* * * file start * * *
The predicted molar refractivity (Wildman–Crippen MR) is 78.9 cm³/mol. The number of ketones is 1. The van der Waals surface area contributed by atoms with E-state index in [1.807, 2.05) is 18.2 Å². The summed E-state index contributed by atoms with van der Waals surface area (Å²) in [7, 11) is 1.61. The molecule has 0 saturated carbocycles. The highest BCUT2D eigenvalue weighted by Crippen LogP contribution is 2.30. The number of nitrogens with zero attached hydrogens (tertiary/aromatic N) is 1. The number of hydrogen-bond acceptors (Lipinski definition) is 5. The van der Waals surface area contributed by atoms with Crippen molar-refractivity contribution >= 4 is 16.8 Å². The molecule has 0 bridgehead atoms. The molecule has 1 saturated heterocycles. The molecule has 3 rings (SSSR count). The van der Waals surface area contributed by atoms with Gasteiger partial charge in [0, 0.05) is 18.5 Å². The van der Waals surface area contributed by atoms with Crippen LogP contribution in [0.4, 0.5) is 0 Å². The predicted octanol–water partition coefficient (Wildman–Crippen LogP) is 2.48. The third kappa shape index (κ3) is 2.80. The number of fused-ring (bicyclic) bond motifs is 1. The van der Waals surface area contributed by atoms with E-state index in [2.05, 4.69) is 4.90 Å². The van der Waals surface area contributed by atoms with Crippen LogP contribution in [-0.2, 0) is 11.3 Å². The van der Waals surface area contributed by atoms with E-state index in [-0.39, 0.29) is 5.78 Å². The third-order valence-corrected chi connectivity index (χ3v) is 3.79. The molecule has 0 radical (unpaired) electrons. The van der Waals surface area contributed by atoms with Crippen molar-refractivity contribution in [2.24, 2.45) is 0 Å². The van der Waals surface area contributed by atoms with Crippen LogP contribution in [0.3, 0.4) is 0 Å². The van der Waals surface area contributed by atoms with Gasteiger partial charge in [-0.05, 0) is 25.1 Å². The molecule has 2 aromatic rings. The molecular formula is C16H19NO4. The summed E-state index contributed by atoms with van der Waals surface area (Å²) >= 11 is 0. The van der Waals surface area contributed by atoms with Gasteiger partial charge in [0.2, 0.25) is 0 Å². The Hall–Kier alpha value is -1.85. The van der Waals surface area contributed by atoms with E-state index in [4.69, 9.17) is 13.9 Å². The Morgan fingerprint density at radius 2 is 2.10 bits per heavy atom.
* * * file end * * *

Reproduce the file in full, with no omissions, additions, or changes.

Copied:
The predicted molar refractivity (Wildman–Crippen MR) is 78.9 cm³/mol. The number of ketones is 1. The van der Waals surface area contributed by atoms with E-state index in [1.807, 2.05) is 18.2 Å². The summed E-state index contributed by atoms with van der Waals surface area (Å²) in [7, 11) is 1.61. The molecule has 0 saturated carbocycles. The highest BCUT2D eigenvalue weighted by Crippen LogP contribution is 2.30. The number of nitrogens with zero attached hydrogens (tertiary/aromatic N) is 1. The number of hydrogen-bond acceptors (Lipinski definition) is 5. The van der Waals surface area contributed by atoms with Crippen molar-refractivity contribution >= 4 is 16.8 Å². The molecule has 0 bridgehead atoms. The molecule has 1 saturated heterocycles. The molecule has 3 rings (SSSR count). The van der Waals surface area contributed by atoms with Gasteiger partial charge in [0, 0.05) is 18.5 Å². The van der Waals surface area contributed by atoms with Crippen LogP contribution in [0.4, 0.5) is 0 Å². The predicted octanol–water partition coefficient (Wildman–Crippen LogP) is 2.48. The third kappa shape index (κ3) is 2.80. The number of fused-ring (bicyclic) bond motifs is 1. The van der Waals surface area contributed by atoms with E-state index in [2.05, 4.69) is 4.90 Å². The van der Waals surface area contributed by atoms with Crippen LogP contribution in [-0.2, 0) is 11.3 Å². The van der Waals surface area contributed by atoms with E-state index in [-0.39, 0.29) is 5.78 Å². The third-order valence-corrected chi connectivity index (χ3v) is 3.79. The molecule has 0 radical (unpaired) electrons. The van der Waals surface area contributed by atoms with Crippen molar-refractivity contribution in [2.24, 2.45) is 0 Å². The van der Waals surface area contributed by atoms with Crippen LogP contribution in [0.3, 0.4) is 0 Å². The van der Waals surface area contributed by atoms with Gasteiger partial charge in [-0.05, 0) is 25.1 Å². The molecule has 2 aromatic rings. The molecular formula is C16H19NO4. The summed E-state index contributed by atoms with van der Waals surface area (Å²) >= 11 is 0. The van der Waals surface area contributed by atoms with Gasteiger partial charge in [0.2, 0.25) is 0 Å². The Hall–Kier alpha value is -1.85. The van der Waals surface area contributed by atoms with E-state index in [4.69, 9.17) is 13.9 Å². The Morgan fingerprint density at radius 2 is 2.10 bits per heavy atom.